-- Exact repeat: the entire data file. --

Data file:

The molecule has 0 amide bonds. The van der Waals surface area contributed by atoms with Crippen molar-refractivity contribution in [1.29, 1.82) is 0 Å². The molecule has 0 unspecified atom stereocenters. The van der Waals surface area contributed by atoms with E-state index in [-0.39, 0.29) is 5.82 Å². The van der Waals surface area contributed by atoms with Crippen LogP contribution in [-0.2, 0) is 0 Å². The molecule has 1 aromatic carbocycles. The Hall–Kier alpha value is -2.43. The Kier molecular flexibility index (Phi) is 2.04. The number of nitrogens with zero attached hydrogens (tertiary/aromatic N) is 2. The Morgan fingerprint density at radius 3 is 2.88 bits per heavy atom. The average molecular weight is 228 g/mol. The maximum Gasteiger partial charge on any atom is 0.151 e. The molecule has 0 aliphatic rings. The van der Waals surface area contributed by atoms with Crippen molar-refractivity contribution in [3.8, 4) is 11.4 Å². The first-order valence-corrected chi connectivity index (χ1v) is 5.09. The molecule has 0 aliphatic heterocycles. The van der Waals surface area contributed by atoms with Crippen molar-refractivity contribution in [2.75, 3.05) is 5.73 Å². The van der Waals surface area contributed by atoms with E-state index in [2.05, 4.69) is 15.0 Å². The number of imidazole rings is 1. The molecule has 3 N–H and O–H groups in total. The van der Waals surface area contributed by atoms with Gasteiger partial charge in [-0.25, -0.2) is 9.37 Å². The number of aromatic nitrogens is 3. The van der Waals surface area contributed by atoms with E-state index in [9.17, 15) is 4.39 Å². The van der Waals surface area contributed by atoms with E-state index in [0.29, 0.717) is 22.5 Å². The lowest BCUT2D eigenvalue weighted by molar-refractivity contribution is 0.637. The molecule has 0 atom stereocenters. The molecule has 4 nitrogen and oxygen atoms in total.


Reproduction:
The molecule has 0 amide bonds. The van der Waals surface area contributed by atoms with Crippen molar-refractivity contribution in [1.29, 1.82) is 0 Å². The molecule has 0 unspecified atom stereocenters. The van der Waals surface area contributed by atoms with E-state index in [-0.39, 0.29) is 5.82 Å². The van der Waals surface area contributed by atoms with Crippen LogP contribution in [-0.2, 0) is 0 Å². The molecule has 1 aromatic carbocycles. The Hall–Kier alpha value is -2.43. The Kier molecular flexibility index (Phi) is 2.04. The number of nitrogens with zero attached hydrogens (tertiary/aromatic N) is 2. The Morgan fingerprint density at radius 3 is 2.88 bits per heavy atom. The average molecular weight is 228 g/mol. The maximum Gasteiger partial charge on any atom is 0.151 e. The molecule has 0 aliphatic rings. The van der Waals surface area contributed by atoms with Crippen molar-refractivity contribution in [3.8, 4) is 11.4 Å². The first-order valence-corrected chi connectivity index (χ1v) is 5.09. The molecule has 0 aliphatic heterocycles. The van der Waals surface area contributed by atoms with Crippen molar-refractivity contribution in [2.75, 3.05) is 5.73 Å². The van der Waals surface area contributed by atoms with E-state index in [2.05, 4.69) is 15.0 Å². The number of imidazole rings is 1. The molecule has 3 N–H and O–H groups in total. The van der Waals surface area contributed by atoms with Gasteiger partial charge in [-0.25, -0.2) is 9.37 Å². The number of aromatic nitrogens is 3. The van der Waals surface area contributed by atoms with E-state index in [9.17, 15) is 4.39 Å². The van der Waals surface area contributed by atoms with E-state index in [0.29, 0.717) is 22.5 Å². The lowest BCUT2D eigenvalue weighted by molar-refractivity contribution is 0.637. The molecule has 0 atom stereocenters. The molecule has 4 nitrogen and oxygen atoms in total.